“I was all excited about making money. From the age of 12, all I wanted to do was make money. I had boats and houses, a castle on Fishers Island. I had a lot of partners, a lot of different businesses, and I had nothing. I went through hell. I went through all the fallout of the 1980s. And when the banks did bankruptcy, they called your loans, and we had hundreds of millions of loans.

The castle – White Caps – was built for the Simmons family, then the country’s leading mattress makers, including the signature Beauty Rest. The castle is now owned by the William L. Hanley family of Greenwich, Connecticut, and Fishers Island.

Barres, in 2005, had undergone innovative treatment for the tumor at Massachusetts General Hospital’s Northeast Proton Therapy Center – a month of daily treatments designed to bombard the edges of the tumor with precise radiation therapy to kill any cell growth, but also limit the danger to Barres’ ocular and cognitive abilities. He was also on a course of anti-epileptic drugs.

Yet he insisted his salvation was born again, which coincided with his mother’s death and the discovery of the tumor. He was then 51 years old.

“My failure, the total loss of everything, was the beginning of victory,” he told me. “I totally gave in. I connected with the Lord in a big way. He took me out of everything. I tried to make money my god… I never spent time with God. Thanks to Jesus, I went from defeat to eternal victory. I am on a spiritual journey.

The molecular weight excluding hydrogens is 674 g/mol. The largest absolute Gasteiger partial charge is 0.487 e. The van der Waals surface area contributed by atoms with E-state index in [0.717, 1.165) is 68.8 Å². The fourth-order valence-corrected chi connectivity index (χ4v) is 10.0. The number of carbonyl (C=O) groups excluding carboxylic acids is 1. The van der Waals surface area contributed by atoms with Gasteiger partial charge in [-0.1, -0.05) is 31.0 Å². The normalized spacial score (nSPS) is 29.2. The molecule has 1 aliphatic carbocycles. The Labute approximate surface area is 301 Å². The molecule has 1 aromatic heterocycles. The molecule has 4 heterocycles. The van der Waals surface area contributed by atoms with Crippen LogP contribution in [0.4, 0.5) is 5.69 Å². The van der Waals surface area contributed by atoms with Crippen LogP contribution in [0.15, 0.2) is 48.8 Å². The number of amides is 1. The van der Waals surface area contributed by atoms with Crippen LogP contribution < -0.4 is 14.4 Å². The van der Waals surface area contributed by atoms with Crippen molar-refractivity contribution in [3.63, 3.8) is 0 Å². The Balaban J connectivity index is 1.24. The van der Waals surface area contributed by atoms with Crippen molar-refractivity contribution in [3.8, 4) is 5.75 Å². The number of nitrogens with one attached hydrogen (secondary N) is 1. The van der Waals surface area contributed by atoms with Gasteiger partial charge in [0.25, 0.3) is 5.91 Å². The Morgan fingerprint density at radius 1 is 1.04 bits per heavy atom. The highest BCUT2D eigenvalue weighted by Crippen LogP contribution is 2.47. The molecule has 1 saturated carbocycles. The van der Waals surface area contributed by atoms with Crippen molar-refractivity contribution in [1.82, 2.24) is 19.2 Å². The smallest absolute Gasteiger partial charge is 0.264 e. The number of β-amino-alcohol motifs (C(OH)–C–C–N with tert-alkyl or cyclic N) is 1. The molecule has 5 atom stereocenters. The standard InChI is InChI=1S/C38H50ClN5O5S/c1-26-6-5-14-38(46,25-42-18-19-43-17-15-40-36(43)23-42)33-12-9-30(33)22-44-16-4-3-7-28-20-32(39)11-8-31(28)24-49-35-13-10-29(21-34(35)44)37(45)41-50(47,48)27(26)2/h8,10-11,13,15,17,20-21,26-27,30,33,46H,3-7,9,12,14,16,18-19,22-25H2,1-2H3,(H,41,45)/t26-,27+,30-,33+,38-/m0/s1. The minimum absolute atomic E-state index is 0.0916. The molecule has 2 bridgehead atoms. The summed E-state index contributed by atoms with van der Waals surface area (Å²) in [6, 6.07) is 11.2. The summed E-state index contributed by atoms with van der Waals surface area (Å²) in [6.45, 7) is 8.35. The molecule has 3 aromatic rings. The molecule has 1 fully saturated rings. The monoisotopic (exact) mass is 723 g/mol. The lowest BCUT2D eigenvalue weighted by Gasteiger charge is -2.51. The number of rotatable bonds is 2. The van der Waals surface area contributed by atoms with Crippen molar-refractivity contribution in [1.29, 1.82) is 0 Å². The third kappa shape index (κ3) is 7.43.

When I visited, Barres was a member of the Calvary Christian Center, a Pentecostal church in Ormond Beach that was contemporary in design and built to accommodate 1,000 worshippers. The whole Barres family was involved in the church and Jonathan, a member of the 100 voice church choir, spent at least four hours in church every Sunday and, as others have told me, he was known to cry while singing.

According to his own account and that of the pastor of the church, he had been quite generous to the Calvary Christian Center.

He said he dedicated much of his day and his being to Jesus, communing with Jesus from the time he woke up well before dawn, and even asking his Savior for advice on real estate transactions. to conclude. His home then was a $3 million, 12,000 square foot beachfront home with four cars, including a BMW, a Lincoln and a Lexus SUV.

“When the Lord didn’t claim me during my fits and tumor, I said, ‘God, what do you want me to do?’ I started looking for it, very passionately,” Barres said. “The fruit of what I’m doing with the Lord is that my marriage is better than it’s ever been, my kids aren’t going to the mall or taking drugs, everyone is healthy. I want give them everything I have.

When we visited, he had gone three months without taking his post-tumor anti-epileptic medication, putting, as he said, his health in the hands of the Lord.

He died three years later, surrounded by his family, in Ormond Beach.

Steven Slosberg lives in Stonington and can be reached at [email protected]